The eldest of 13 children, Quaker-educated Mary Ann Shadd was born to free Black parents active in the Underground Railroad, which moved African American slaves from the southern states into the free north and Canada. Like many ambitious young women, she became a teacher, first in Delaware, and then in New Jersey and Pennsylvania. In 1849 she published the pamphlet, Hints to the Colored People of the North, endorsing the self-help agenda of industry, thrift, and schooling. After the U.S. Fugitive Slave Act (1850) allowed runaways to be returned to owners, she moved to Windsor, Ontario, with the support of the American Missionary Society, to support emigration. She was joined by family members, including her sister, Emmaline, who later graduated from Toronto’s Normal School for teachers. Although slavery had been abolished in Canada in 1834 and its Black population dated from the period of New France, racism remained pervasive. In response, some African Canadians favoured segregated communities, a solution that Shadd always believed inferior to integration. She set forth her arguments in A Plea for Emigration; Or, Notes of Canada West (1852) and once again concentrated on education, setting up an integrated private school. She also became the first Black woman in North American to edit a newspaper when she established the Provincial Freeman (1853-59) with the motto ‘Self-Reliance is the True Road to Independence.’ She married a supporter of the newspaper, widower and barber Thomas Carey. They had one daughter, Sally, whose care could be entrusted to maternal kin when her mother, called ‘the Rebel’ by her admirers, moved back and forth across the border in anti-slavery campaigns.
Increasingly, Shadd Cary turned her attention to the build-up to the U.S. Civil War (1860-65). A supporter of the militant abolitionist, John Brown, she edited the memoirs of one Black survivor of his famous raid (A Voice from Harper’s Ferry 1861) and encouraged northern recruitment. After the war she moved to Washington, DC, to teach and to attend law classes at Howard University where she became the first woman to receive this degree (1883). Like many other pioneers, she intended her legal training to demonstrate women’s capacity and to use it in the struggle for female emancipation. To the same end, she joined the National Woman Suffrage Association, speaking at its 1878 convention, and worked with Susan B. Anthony and Elizabeth Cady Stanton. While her efforts in the last decades of her life focused on the U.S., she continued to support Canadian reformers, assisting in a suffrage rally in 1881.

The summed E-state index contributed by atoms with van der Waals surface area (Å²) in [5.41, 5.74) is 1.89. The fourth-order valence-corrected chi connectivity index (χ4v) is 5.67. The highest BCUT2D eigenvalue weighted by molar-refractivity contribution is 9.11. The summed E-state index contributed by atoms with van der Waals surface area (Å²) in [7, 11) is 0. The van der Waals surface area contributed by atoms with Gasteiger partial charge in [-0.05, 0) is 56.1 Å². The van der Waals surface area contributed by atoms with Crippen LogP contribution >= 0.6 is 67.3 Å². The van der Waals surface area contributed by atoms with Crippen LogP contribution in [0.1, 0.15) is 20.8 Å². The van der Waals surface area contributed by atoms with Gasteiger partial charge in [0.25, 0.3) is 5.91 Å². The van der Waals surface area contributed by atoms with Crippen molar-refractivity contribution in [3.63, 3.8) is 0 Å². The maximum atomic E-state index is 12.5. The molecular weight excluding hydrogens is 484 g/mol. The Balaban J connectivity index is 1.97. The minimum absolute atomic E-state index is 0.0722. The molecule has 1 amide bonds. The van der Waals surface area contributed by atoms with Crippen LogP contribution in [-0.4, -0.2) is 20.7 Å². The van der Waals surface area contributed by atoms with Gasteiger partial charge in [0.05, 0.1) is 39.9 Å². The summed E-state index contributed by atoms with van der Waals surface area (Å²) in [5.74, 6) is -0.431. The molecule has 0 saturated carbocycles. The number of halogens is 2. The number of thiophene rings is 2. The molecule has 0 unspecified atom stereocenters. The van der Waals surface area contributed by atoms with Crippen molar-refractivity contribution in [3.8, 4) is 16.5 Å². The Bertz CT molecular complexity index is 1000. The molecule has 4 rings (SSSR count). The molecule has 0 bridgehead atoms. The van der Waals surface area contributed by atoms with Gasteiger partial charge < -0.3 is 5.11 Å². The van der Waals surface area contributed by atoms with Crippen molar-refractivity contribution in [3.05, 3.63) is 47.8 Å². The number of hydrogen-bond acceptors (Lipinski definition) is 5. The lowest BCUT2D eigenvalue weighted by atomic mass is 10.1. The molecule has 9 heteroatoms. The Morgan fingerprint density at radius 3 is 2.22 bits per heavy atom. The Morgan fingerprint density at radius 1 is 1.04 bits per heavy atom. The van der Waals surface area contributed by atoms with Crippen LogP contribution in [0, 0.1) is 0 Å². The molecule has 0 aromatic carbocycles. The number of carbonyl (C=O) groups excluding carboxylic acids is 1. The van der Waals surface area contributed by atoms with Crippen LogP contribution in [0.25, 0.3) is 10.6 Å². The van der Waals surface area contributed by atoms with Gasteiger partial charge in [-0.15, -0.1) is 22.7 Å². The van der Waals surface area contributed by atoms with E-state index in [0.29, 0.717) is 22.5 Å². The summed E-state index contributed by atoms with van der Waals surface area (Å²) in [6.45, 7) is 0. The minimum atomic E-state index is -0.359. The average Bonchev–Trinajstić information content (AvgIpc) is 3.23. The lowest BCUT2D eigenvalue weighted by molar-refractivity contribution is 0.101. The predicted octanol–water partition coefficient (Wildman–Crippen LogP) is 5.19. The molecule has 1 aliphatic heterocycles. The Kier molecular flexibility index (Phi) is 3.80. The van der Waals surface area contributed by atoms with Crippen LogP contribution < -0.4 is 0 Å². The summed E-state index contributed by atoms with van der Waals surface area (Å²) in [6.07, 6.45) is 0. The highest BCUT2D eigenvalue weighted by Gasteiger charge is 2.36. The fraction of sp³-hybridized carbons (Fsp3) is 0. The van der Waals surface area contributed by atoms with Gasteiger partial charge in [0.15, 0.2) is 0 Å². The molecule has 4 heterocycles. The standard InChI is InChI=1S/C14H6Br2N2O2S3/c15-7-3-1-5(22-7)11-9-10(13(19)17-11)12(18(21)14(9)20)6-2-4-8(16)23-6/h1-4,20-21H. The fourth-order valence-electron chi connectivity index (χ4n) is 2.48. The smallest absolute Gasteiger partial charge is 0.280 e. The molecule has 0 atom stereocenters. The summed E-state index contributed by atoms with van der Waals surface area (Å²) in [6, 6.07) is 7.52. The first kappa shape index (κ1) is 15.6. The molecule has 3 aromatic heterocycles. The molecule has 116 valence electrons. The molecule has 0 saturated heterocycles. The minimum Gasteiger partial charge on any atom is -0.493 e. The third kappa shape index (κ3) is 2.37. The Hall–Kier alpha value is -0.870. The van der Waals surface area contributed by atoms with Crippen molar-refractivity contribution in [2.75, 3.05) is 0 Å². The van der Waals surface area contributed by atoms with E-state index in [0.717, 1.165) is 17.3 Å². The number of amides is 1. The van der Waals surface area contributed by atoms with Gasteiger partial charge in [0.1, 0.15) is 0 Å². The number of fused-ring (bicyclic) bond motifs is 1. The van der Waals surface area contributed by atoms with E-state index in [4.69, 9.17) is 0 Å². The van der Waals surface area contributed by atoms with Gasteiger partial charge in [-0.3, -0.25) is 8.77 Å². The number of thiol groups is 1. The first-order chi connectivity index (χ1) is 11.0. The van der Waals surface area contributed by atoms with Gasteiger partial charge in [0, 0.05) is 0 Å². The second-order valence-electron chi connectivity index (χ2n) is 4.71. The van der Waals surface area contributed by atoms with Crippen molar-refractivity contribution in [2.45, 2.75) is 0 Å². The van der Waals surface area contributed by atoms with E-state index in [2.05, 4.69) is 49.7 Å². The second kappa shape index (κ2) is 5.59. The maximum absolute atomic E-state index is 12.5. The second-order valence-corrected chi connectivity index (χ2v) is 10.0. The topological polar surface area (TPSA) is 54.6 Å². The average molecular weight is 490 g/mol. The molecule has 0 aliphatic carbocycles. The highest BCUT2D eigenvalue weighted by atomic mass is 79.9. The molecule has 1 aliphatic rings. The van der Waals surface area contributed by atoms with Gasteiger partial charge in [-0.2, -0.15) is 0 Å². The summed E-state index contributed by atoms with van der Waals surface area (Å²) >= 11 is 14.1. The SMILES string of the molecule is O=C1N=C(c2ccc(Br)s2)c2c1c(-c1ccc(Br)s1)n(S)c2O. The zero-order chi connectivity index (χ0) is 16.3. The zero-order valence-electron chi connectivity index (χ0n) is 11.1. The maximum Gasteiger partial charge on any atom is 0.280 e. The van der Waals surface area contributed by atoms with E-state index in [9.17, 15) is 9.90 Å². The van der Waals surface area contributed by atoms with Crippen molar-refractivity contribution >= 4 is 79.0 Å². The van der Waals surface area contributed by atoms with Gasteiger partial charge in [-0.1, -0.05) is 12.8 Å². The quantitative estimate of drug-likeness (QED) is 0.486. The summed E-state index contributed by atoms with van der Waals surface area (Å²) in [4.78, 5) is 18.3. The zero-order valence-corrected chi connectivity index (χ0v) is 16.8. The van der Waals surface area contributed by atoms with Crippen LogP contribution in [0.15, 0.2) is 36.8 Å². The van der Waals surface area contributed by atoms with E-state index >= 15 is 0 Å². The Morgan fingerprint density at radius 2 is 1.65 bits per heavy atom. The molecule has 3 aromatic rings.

In the late 20th century, both Canadian and American feminist and Black civil rights movements claimed her as a heroine, reminding us of the transnational nature of many reform crusades. The Mary Ann Shadd Cary House in Washington, DC, is a National Historic Landmark and the City of Toronto has erected an historical plaque to recognize her contribution. In 1985, Scarborough, Ontario, opened the Mary Shadd Public School. The life of this activist revealed the frequently close links between anti-slavery and women suffrage causes not only in the United States where these are well documented but in Canada as well.
Brown, Susan, Patricia Clements, and Isobel Grundy, eds. Mary Ann Shadd Cary entry: Overview screen within Orlando: Women’s Writing in the British Isles from the Beginnings to the Present. Cambridge: Cambridge University Press Online, 2006. <http://orlando.cambridge.org/>. 27 November 2012.
Murray, A.L. ‘The Provincial Freeman: a new source for the history of the negro in Canada.’ Ontario History 51 (1959): 25-31.
Rhodes, Jane. Mary Ann Shadd Cary: the Black Press and Protest in the Nineteenth Century. Bloomington: Indiana University Press, 1998.
Silverman, Jason H. ‘Shadd, Mary Ann Camberton (Cary)’. Dictionary of Canadian Biography Online, http://www.biographi.ca/009004-119.01-e.php?id_nbr=6425
“Breaking the Ice: the Mary Ann Shadd Story”, The Scattering of Seeds: the Creation of Canada, director: Sylvia Sweeney (1998), multiple reproductions.